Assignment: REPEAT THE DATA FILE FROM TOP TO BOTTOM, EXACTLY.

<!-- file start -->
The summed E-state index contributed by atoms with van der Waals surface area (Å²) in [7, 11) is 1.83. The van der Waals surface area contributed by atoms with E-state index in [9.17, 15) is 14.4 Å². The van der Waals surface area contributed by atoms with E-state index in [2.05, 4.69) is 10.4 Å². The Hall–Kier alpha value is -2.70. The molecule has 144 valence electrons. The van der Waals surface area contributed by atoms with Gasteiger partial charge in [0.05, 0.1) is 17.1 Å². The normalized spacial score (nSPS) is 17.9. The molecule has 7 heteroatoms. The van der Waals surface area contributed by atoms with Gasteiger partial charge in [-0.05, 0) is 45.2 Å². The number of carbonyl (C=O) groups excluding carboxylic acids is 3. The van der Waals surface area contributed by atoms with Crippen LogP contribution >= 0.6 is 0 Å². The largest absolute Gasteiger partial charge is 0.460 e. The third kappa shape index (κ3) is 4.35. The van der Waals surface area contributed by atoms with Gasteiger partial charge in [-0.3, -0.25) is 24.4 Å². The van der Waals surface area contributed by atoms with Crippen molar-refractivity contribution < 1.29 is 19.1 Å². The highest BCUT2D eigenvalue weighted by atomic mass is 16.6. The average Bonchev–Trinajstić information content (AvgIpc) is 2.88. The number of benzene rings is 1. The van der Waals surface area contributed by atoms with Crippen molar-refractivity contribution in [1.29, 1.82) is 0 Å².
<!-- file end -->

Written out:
The summed E-state index contributed by atoms with van der Waals surface area (Å²) in [7, 11) is 1.83. The van der Waals surface area contributed by atoms with E-state index in [9.17, 15) is 14.4 Å². The van der Waals surface area contributed by atoms with E-state index in [2.05, 4.69) is 10.4 Å². The Hall–Kier alpha value is -2.70. The molecule has 144 valence electrons. The van der Waals surface area contributed by atoms with Gasteiger partial charge in [0.05, 0.1) is 17.1 Å². The normalized spacial score (nSPS) is 17.9. The molecule has 7 heteroatoms. The van der Waals surface area contributed by atoms with Gasteiger partial charge in [-0.05, 0) is 45.2 Å². The number of carbonyl (C=O) groups excluding carboxylic acids is 3. The van der Waals surface area contributed by atoms with Crippen LogP contribution >= 0.6 is 0 Å². The largest absolute Gasteiger partial charge is 0.460 e. The third kappa shape index (κ3) is 4.35. The van der Waals surface area contributed by atoms with Gasteiger partial charge in [-0.3, -0.25) is 24.4 Å². The van der Waals surface area contributed by atoms with Crippen molar-refractivity contribution < 1.29 is 19.1 Å². The highest BCUT2D eigenvalue weighted by atomic mass is 16.6. The average Bonchev–Trinajstić information content (AvgIpc) is 2.88. The number of benzene rings is 1. The van der Waals surface area contributed by atoms with Crippen molar-refractivity contribution in [1.29, 1.82) is 0 Å².